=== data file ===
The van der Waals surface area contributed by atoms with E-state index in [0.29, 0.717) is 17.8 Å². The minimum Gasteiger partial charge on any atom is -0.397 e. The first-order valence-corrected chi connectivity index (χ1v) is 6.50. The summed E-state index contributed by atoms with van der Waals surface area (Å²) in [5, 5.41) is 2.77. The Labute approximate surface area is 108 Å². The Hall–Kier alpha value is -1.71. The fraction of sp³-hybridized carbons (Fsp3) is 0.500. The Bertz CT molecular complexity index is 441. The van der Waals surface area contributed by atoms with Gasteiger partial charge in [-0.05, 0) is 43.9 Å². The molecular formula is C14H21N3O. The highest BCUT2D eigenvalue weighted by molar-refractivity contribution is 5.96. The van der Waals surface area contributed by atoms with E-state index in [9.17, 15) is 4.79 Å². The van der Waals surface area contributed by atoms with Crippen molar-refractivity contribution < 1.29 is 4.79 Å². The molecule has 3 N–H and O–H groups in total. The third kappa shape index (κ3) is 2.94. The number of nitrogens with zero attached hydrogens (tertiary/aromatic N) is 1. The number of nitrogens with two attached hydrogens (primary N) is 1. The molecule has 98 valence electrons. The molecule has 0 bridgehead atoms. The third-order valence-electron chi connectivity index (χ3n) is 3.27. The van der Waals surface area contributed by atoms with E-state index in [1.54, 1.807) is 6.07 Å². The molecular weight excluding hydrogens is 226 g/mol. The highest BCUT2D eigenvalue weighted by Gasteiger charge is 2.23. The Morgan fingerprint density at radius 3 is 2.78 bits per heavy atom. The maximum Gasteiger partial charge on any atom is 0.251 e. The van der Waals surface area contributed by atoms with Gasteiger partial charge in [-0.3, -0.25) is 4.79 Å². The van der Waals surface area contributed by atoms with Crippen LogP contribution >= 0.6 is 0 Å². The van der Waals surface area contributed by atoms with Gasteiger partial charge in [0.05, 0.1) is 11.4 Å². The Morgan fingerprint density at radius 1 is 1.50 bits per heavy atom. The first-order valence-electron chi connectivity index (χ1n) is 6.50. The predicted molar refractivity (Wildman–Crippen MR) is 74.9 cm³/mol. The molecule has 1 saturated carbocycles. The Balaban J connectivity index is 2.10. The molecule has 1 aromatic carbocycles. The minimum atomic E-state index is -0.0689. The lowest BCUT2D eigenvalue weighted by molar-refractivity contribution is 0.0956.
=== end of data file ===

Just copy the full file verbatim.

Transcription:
The van der Waals surface area contributed by atoms with E-state index in [0.29, 0.717) is 17.8 Å². The minimum Gasteiger partial charge on any atom is -0.397 e. The first-order valence-corrected chi connectivity index (χ1v) is 6.50. The summed E-state index contributed by atoms with van der Waals surface area (Å²) in [5, 5.41) is 2.77. The Labute approximate surface area is 108 Å². The Hall–Kier alpha value is -1.71. The fraction of sp³-hybridized carbons (Fsp3) is 0.500. The Bertz CT molecular complexity index is 441. The van der Waals surface area contributed by atoms with Gasteiger partial charge in [-0.05, 0) is 43.9 Å². The molecular formula is C14H21N3O. The highest BCUT2D eigenvalue weighted by molar-refractivity contribution is 5.96. The van der Waals surface area contributed by atoms with E-state index in [9.17, 15) is 4.79 Å². The van der Waals surface area contributed by atoms with Crippen molar-refractivity contribution < 1.29 is 4.79 Å². The molecule has 3 N–H and O–H groups in total. The third kappa shape index (κ3) is 2.94. The number of nitrogens with zero attached hydrogens (tertiary/aromatic N) is 1. The number of nitrogens with two attached hydrogens (primary N) is 1. The molecule has 98 valence electrons. The molecule has 0 bridgehead atoms. The third-order valence-electron chi connectivity index (χ3n) is 3.27. The van der Waals surface area contributed by atoms with E-state index in [1.54, 1.807) is 6.07 Å². The molecular weight excluding hydrogens is 226 g/mol. The highest BCUT2D eigenvalue weighted by Gasteiger charge is 2.23. The Morgan fingerprint density at radius 3 is 2.78 bits per heavy atom. The maximum Gasteiger partial charge on any atom is 0.251 e. The van der Waals surface area contributed by atoms with Gasteiger partial charge in [-0.3, -0.25) is 4.79 Å². The van der Waals surface area contributed by atoms with Crippen LogP contribution >= 0.6 is 0 Å². The van der Waals surface area contributed by atoms with Gasteiger partial charge in [0.05, 0.1) is 11.4 Å². The Morgan fingerprint density at radius 1 is 1.50 bits per heavy atom. The first-order valence-electron chi connectivity index (χ1n) is 6.50. The predicted molar refractivity (Wildman–Crippen MR) is 74.9 cm³/mol. The molecule has 1 saturated carbocycles. The Balaban J connectivity index is 2.10. The molecule has 1 aromatic carbocycles. The minimum atomic E-state index is -0.0689. The lowest BCUT2D eigenvalue weighted by molar-refractivity contribution is 0.0956.